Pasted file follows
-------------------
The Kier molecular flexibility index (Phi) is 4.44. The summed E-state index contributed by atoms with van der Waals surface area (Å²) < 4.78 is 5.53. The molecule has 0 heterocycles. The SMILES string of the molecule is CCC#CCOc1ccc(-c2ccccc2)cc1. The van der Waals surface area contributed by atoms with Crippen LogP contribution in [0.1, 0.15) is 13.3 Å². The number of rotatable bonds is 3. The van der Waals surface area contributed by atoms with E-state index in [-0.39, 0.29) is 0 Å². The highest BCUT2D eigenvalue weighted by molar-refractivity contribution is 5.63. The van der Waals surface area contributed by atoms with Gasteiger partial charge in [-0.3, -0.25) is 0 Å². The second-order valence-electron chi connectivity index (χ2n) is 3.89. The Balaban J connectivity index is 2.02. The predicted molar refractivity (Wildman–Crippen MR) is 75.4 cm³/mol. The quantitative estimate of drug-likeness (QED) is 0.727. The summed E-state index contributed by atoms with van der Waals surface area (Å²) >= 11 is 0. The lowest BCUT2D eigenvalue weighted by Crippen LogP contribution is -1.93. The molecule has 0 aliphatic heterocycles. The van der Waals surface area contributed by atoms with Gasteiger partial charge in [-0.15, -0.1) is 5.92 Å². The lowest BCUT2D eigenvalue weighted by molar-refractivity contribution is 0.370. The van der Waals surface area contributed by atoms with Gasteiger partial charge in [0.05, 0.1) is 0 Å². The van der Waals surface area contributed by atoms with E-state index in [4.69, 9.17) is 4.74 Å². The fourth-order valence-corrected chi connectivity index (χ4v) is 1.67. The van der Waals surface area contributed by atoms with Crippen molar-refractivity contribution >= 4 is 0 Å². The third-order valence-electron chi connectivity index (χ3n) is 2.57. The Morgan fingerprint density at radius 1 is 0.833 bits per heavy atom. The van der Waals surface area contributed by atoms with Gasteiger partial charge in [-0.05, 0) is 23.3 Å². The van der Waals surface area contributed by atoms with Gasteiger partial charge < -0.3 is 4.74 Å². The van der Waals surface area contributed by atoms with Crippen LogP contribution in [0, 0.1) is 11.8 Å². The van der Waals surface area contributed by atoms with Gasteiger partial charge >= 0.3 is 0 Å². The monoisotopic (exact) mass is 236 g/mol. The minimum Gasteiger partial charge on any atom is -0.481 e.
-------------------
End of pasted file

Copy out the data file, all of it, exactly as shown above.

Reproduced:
The Kier molecular flexibility index (Phi) is 4.44. The summed E-state index contributed by atoms with van der Waals surface area (Å²) < 4.78 is 5.53. The molecule has 0 heterocycles. The SMILES string of the molecule is CCC#CCOc1ccc(-c2ccccc2)cc1. The van der Waals surface area contributed by atoms with Crippen LogP contribution in [0.1, 0.15) is 13.3 Å². The number of rotatable bonds is 3. The van der Waals surface area contributed by atoms with E-state index in [-0.39, 0.29) is 0 Å². The highest BCUT2D eigenvalue weighted by molar-refractivity contribution is 5.63. The van der Waals surface area contributed by atoms with Gasteiger partial charge in [-0.3, -0.25) is 0 Å². The second-order valence-electron chi connectivity index (χ2n) is 3.89. The Balaban J connectivity index is 2.02. The predicted molar refractivity (Wildman–Crippen MR) is 75.4 cm³/mol. The quantitative estimate of drug-likeness (QED) is 0.727. The summed E-state index contributed by atoms with van der Waals surface area (Å²) >= 11 is 0. The lowest BCUT2D eigenvalue weighted by Crippen LogP contribution is -1.93. The molecule has 0 aliphatic heterocycles. The van der Waals surface area contributed by atoms with Gasteiger partial charge in [-0.15, -0.1) is 5.92 Å². The lowest BCUT2D eigenvalue weighted by molar-refractivity contribution is 0.370. The van der Waals surface area contributed by atoms with Gasteiger partial charge in [0.05, 0.1) is 0 Å². The van der Waals surface area contributed by atoms with E-state index in [4.69, 9.17) is 4.74 Å². The fourth-order valence-corrected chi connectivity index (χ4v) is 1.67. The van der Waals surface area contributed by atoms with Crippen molar-refractivity contribution >= 4 is 0 Å². The third-order valence-electron chi connectivity index (χ3n) is 2.57. The Morgan fingerprint density at radius 1 is 0.833 bits per heavy atom. The van der Waals surface area contributed by atoms with Gasteiger partial charge in [-0.05, 0) is 23.3 Å². The van der Waals surface area contributed by atoms with Gasteiger partial charge < -0.3 is 4.74 Å². The van der Waals surface area contributed by atoms with Crippen LogP contribution in [0, 0.1) is 11.8 Å². The van der Waals surface area contributed by atoms with Gasteiger partial charge >= 0.3 is 0 Å². The monoisotopic (exact) mass is 236 g/mol. The minimum Gasteiger partial charge on any atom is -0.481 e.